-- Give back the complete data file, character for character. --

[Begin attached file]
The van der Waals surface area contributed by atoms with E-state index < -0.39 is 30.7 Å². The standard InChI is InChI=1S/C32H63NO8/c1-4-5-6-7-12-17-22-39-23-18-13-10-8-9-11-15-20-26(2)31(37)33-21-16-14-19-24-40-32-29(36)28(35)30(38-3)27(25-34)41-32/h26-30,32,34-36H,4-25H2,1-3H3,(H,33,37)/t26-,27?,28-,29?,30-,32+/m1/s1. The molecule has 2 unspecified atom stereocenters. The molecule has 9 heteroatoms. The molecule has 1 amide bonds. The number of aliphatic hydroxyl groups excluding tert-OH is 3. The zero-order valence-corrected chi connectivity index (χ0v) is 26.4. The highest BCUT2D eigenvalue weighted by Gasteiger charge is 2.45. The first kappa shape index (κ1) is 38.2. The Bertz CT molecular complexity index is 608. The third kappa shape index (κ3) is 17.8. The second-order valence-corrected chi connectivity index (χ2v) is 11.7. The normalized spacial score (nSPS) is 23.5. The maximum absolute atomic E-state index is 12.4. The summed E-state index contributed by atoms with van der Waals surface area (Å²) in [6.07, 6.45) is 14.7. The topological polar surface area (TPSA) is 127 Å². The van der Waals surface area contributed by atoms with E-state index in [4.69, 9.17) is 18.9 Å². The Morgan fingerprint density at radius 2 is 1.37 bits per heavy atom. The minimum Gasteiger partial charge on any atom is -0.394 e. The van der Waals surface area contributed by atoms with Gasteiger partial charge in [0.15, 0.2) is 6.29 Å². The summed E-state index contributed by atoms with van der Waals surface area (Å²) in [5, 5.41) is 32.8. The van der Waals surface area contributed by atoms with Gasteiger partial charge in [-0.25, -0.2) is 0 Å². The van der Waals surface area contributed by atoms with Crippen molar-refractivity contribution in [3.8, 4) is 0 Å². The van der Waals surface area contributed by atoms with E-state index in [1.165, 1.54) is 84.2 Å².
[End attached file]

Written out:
The van der Waals surface area contributed by atoms with E-state index < -0.39 is 30.7 Å². The standard InChI is InChI=1S/C32H63NO8/c1-4-5-6-7-12-17-22-39-23-18-13-10-8-9-11-15-20-26(2)31(37)33-21-16-14-19-24-40-32-29(36)28(35)30(38-3)27(25-34)41-32/h26-30,32,34-36H,4-25H2,1-3H3,(H,33,37)/t26-,27?,28-,29?,30-,32+/m1/s1. The molecule has 2 unspecified atom stereocenters. The molecule has 9 heteroatoms. The molecule has 1 amide bonds. The number of aliphatic hydroxyl groups excluding tert-OH is 3. The zero-order valence-corrected chi connectivity index (χ0v) is 26.4. The highest BCUT2D eigenvalue weighted by Gasteiger charge is 2.45. The first kappa shape index (κ1) is 38.2. The Bertz CT molecular complexity index is 608. The third kappa shape index (κ3) is 17.8. The second-order valence-corrected chi connectivity index (χ2v) is 11.7. The normalized spacial score (nSPS) is 23.5. The maximum absolute atomic E-state index is 12.4. The summed E-state index contributed by atoms with van der Waals surface area (Å²) in [6.07, 6.45) is 14.7. The topological polar surface area (TPSA) is 127 Å². The van der Waals surface area contributed by atoms with E-state index in [4.69, 9.17) is 18.9 Å². The Morgan fingerprint density at radius 2 is 1.37 bits per heavy atom. The minimum Gasteiger partial charge on any atom is -0.394 e. The van der Waals surface area contributed by atoms with Gasteiger partial charge in [0.15, 0.2) is 6.29 Å². The summed E-state index contributed by atoms with van der Waals surface area (Å²) in [5, 5.41) is 32.8. The van der Waals surface area contributed by atoms with Gasteiger partial charge in [-0.25, -0.2) is 0 Å². The van der Waals surface area contributed by atoms with Crippen molar-refractivity contribution in [3.8, 4) is 0 Å². The van der Waals surface area contributed by atoms with E-state index in [1.165, 1.54) is 84.2 Å².